In addition to extensive research looking at the chromosomes of oocytes and embryos, we have also been heavily involved in the development of new ways of detecting serious inherited conditions during the first few days of life, before a pregnancy has been established. The concept of testing cells biopsied from early embryos for inherited disorders, with transfer to the uterus of the embryos found to be unaffected is known as preimplantation genetic diagnosis (PGD). The use of PGD by couples at high-risk of transmitting a disorder to their children greatly reduces the probability of having a pregnancy with an affected fetus, making it much less likely that the couple will have to consider pregnancy termination. As well as performing diagnosis of mutations in genes within the nucleus, scientists at the Nuffield Department of Women's & Reproductive Health also have an active research interest in the PGD of disorders caused by mutations in the DNA of mitochondria, the organelles responsible for the production of energy within the cell. This research extends beyond diagnostic considerations and also seeks to improve understanding of the role that mitochondria play in embryo development as well as other aspects of reproduction. 

Finally, a wide range of cutting-edge research is also undertaken in the Department aimed at the improvement of other aspects of IVF. These include new technologies that allow oocytes to be matured in vitro, potentially reducing risks and costs associated with traditional IVF treatment, and enhanced methods of embryo culture for the improvement of IVF results.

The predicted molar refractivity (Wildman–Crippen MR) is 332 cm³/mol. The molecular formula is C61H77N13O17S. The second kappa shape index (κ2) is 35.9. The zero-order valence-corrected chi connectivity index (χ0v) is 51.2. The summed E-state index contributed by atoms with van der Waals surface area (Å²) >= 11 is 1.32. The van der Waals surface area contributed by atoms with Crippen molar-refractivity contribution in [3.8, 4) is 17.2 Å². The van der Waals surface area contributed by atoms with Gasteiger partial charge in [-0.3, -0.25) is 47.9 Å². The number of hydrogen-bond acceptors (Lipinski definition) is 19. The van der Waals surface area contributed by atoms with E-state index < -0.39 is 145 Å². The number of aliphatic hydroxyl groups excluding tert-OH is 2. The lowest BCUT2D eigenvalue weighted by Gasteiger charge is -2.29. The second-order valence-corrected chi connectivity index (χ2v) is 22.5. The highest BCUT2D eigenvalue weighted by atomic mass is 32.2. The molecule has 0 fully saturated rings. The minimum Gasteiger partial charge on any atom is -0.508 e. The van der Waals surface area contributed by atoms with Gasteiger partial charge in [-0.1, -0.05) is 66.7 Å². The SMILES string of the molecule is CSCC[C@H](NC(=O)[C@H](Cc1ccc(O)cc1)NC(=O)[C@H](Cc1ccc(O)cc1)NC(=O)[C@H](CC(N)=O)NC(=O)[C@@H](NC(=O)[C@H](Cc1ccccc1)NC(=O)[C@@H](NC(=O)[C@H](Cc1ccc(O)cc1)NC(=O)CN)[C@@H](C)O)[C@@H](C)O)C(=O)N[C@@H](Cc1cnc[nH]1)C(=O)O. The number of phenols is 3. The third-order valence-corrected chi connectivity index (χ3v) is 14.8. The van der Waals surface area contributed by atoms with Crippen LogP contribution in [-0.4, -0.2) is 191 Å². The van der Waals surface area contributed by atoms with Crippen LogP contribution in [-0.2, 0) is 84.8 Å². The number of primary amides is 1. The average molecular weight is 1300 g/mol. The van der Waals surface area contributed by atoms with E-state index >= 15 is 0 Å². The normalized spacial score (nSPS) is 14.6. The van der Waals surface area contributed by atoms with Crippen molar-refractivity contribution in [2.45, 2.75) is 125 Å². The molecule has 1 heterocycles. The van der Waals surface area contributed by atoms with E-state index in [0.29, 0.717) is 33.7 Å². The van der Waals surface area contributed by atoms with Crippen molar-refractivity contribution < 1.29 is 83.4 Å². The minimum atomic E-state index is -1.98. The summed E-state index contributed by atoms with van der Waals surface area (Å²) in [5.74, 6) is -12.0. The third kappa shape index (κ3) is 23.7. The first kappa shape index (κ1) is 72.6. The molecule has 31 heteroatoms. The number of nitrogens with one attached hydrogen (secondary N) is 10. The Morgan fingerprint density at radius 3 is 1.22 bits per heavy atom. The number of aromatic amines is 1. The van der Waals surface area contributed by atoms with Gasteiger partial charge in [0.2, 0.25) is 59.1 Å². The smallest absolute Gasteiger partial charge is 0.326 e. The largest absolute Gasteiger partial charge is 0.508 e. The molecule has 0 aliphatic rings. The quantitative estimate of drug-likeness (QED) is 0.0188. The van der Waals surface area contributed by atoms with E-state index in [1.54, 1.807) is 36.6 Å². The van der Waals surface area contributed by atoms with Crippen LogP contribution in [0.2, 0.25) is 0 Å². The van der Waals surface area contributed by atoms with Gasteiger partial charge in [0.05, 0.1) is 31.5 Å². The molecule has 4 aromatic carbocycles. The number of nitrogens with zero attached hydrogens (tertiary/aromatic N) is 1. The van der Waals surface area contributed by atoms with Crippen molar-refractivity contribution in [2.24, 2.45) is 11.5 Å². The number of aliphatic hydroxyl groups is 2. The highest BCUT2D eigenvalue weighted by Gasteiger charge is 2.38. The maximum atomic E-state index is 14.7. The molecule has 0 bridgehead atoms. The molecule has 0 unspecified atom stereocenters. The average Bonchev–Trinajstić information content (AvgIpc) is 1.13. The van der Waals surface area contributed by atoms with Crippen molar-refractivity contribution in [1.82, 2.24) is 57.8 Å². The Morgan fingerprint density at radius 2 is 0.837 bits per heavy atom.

Our team


Baby Louise was to be the first of now more than five million babies born all over the world through assisted reproductive technology. From developing a better understanding of it through history, to conducting world leading research in the laboratory, the impact of infertility has captivated the attention of several students and researchers at Oxford.


Beam me up baby - how lasers can help overcome infertility

The success rate of Assisted Reproductive Technology (ART) hovers around 30%. Even in successful cases, the incidence of multiple births, due to multiple embryo transfer, and their associated morbidity, is dangerously high. Now a new paper reveals how laser technology is being used to make ART safer and more efficient.

Selected publications

Related research themes